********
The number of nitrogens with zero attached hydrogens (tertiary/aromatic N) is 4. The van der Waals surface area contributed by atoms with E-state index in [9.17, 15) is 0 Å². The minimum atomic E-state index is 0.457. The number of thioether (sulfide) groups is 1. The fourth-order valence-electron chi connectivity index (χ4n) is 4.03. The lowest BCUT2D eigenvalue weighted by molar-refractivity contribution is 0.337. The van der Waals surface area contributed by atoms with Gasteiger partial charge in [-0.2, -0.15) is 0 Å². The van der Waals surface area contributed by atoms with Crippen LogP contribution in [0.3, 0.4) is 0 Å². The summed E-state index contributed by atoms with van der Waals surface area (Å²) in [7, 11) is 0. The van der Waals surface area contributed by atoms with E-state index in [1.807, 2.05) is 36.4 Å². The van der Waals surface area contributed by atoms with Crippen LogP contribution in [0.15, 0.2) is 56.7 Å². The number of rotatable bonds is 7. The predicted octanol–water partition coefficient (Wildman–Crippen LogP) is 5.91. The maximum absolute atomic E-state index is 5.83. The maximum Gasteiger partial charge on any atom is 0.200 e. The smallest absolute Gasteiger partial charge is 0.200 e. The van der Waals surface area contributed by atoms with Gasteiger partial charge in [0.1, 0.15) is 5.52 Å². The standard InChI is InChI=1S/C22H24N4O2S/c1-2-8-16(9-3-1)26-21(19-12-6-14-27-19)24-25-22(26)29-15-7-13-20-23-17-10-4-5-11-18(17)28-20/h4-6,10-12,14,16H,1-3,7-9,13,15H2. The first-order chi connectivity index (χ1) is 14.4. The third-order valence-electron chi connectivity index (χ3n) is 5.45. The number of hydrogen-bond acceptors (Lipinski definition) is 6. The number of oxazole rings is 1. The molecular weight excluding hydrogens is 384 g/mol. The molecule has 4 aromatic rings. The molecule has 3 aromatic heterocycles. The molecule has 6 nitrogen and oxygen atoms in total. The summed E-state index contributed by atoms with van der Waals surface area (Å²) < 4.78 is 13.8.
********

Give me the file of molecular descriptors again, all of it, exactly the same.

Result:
The number of nitrogens with zero attached hydrogens (tertiary/aromatic N) is 4. The van der Waals surface area contributed by atoms with E-state index in [9.17, 15) is 0 Å². The minimum atomic E-state index is 0.457. The number of thioether (sulfide) groups is 1. The fourth-order valence-electron chi connectivity index (χ4n) is 4.03. The lowest BCUT2D eigenvalue weighted by molar-refractivity contribution is 0.337. The van der Waals surface area contributed by atoms with Gasteiger partial charge in [-0.2, -0.15) is 0 Å². The van der Waals surface area contributed by atoms with Crippen LogP contribution in [0.3, 0.4) is 0 Å². The summed E-state index contributed by atoms with van der Waals surface area (Å²) in [7, 11) is 0. The van der Waals surface area contributed by atoms with E-state index in [1.807, 2.05) is 36.4 Å². The van der Waals surface area contributed by atoms with Crippen LogP contribution in [0.15, 0.2) is 56.7 Å². The number of rotatable bonds is 7. The predicted octanol–water partition coefficient (Wildman–Crippen LogP) is 5.91. The maximum absolute atomic E-state index is 5.83. The maximum Gasteiger partial charge on any atom is 0.200 e. The smallest absolute Gasteiger partial charge is 0.200 e. The van der Waals surface area contributed by atoms with Gasteiger partial charge in [0.1, 0.15) is 5.52 Å². The standard InChI is InChI=1S/C22H24N4O2S/c1-2-8-16(9-3-1)26-21(19-12-6-14-27-19)24-25-22(26)29-15-7-13-20-23-17-10-4-5-11-18(17)28-20/h4-6,10-12,14,16H,1-3,7-9,13,15H2. The first-order chi connectivity index (χ1) is 14.4. The third-order valence-electron chi connectivity index (χ3n) is 5.45. The number of hydrogen-bond acceptors (Lipinski definition) is 6. The number of oxazole rings is 1. The molecular weight excluding hydrogens is 384 g/mol. The molecule has 4 aromatic rings. The molecule has 3 aromatic heterocycles. The molecule has 6 nitrogen and oxygen atoms in total. The summed E-state index contributed by atoms with van der Waals surface area (Å²) < 4.78 is 13.8.